– Don’t put everyone in dark conference ballrooms! Set up a stage outside in the sun and let folks get some vitamin D. RecFest in London is great at this. But you also have to have some balance for those who can’t take all the heat all day. But, if I’m in Vegas or Scottsdale in October, put a stage outside and let folks get some fresh air. We all need some recess! 

– More coordination amongst conference organizers. In 2022, this spring, I’ve already run into a week where there are 3 conferences going on in the same week that I want to attend. Can’t there be a big shared Google calendar? Hung Lee put one of these together but not enough conference organizers know about it, so they all plan their stuff in the same weeks.

– Better food and drinks. It’s 2022, and we can’t figure out what people want vs. these are the options we offer you? My kid’s high school can have a food court with 15 options, but somehow I’m paying $2,000 to attend an adult conference and I get dry chicken and wilted lettuce?! And never any diet Dew!? (Except SHRM Talent – Shoutout, I had diet Dew every day!)

– Put the best speakers and keynotes upfront. We do this dumb thing where we try and keep conference attendees to the end by putting the best content last. It doesn’t matter, 40% of the folks are taking off early. Every. Single. Time. Stop trying to force people to stay at your conference longer than they want. Just put the best upfront when everyone is there, and let the ones with average content get better with fewer people watching. Unless you have Oprah or Michelle Obama as your closing keynote, you’ll always have a big number taking off on the last day to get home at a decent time.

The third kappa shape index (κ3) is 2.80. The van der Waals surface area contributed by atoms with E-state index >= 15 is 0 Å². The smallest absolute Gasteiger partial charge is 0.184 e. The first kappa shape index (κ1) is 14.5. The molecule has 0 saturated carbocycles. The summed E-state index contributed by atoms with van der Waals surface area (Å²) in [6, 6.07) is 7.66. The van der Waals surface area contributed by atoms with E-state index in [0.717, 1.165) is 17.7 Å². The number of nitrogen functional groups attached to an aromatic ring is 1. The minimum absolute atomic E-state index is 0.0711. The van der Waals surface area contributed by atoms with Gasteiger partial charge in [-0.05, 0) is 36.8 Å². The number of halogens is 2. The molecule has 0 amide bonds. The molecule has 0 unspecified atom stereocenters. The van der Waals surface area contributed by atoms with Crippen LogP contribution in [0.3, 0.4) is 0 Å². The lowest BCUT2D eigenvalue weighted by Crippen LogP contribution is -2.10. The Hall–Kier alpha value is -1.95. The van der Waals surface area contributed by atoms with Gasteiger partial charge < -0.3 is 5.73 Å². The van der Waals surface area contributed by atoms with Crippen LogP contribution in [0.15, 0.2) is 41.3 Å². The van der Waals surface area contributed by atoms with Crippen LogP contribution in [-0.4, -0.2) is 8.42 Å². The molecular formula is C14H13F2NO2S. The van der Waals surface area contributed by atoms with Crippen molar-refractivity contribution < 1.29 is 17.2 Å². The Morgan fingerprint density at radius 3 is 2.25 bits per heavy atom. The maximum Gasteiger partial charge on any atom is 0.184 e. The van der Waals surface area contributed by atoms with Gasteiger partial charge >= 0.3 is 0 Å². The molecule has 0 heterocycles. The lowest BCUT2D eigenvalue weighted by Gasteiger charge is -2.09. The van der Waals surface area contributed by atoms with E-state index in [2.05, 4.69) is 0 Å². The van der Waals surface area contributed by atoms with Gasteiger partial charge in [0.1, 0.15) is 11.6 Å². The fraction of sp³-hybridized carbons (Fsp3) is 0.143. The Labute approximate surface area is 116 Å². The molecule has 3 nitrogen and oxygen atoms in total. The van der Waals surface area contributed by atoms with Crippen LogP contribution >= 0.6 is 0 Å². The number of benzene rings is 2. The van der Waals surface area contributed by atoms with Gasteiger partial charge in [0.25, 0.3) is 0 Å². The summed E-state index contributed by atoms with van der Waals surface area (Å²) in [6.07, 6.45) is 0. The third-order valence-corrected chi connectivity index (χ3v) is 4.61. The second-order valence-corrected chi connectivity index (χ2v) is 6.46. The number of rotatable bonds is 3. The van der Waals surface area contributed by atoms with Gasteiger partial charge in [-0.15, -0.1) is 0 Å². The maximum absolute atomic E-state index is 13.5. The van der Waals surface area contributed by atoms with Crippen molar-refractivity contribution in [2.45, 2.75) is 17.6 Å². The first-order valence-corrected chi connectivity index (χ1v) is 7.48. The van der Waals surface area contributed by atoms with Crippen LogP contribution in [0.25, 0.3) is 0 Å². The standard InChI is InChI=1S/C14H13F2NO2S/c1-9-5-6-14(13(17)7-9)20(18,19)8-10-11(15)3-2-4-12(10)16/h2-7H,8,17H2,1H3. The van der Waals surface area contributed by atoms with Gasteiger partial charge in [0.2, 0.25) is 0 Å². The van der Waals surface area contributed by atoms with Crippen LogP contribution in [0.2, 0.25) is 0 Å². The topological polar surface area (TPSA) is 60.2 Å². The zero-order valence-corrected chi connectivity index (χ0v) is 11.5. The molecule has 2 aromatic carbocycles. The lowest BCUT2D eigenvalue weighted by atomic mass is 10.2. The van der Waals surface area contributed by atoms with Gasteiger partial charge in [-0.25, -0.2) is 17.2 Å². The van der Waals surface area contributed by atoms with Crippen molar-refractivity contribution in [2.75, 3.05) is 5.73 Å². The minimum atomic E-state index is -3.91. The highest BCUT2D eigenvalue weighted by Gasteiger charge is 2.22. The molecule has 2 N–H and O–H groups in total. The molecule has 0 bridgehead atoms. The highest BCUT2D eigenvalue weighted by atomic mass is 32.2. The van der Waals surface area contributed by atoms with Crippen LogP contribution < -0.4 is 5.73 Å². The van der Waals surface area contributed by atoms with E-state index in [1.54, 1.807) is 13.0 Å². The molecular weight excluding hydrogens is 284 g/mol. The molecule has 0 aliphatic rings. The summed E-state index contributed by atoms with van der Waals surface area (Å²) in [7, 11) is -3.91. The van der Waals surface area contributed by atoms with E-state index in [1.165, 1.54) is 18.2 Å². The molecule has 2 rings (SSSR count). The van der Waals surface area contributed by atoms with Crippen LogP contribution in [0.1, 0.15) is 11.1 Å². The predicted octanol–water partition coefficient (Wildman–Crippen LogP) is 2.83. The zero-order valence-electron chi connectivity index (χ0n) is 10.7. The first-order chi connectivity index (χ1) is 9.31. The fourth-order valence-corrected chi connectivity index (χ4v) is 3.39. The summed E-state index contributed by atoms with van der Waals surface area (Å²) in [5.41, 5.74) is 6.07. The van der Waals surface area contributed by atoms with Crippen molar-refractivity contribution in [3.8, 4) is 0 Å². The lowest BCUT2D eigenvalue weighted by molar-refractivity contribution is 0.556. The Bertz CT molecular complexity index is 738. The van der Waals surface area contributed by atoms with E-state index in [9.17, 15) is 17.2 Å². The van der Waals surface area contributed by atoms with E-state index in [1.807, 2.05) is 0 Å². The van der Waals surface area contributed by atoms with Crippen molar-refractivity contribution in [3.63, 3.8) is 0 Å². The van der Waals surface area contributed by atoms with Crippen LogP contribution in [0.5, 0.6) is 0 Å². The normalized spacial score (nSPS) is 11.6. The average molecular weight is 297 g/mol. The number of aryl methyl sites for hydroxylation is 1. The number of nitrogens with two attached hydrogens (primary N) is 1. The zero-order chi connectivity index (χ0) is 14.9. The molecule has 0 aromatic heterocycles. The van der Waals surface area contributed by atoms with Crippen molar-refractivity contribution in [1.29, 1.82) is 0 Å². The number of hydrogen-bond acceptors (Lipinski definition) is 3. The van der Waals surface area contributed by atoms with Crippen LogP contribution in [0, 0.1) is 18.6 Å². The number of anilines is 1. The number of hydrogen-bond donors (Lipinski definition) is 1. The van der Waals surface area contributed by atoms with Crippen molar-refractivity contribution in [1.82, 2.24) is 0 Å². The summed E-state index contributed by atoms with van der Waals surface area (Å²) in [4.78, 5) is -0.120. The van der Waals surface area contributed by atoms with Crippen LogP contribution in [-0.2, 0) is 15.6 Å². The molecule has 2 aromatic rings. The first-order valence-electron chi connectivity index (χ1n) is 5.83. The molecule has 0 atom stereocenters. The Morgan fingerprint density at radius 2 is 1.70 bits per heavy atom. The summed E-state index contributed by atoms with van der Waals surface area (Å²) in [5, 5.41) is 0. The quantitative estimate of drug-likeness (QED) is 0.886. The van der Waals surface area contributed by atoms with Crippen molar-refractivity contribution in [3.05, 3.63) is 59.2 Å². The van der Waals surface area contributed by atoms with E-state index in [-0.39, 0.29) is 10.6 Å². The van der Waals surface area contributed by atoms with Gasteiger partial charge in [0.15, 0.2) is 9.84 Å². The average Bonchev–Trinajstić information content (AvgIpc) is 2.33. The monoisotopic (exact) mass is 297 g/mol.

– Make attendees commit to expo demos. You get to come, but you actually need to do three demos. You think you’ll hate them, but you’ll actually learn something. If you don’t do them, you don’t get invited back. We’re here to learn and be better, it’s okay to place some expectations on attendees. I know this sounds stupid, but I think it would actually help HR Pros.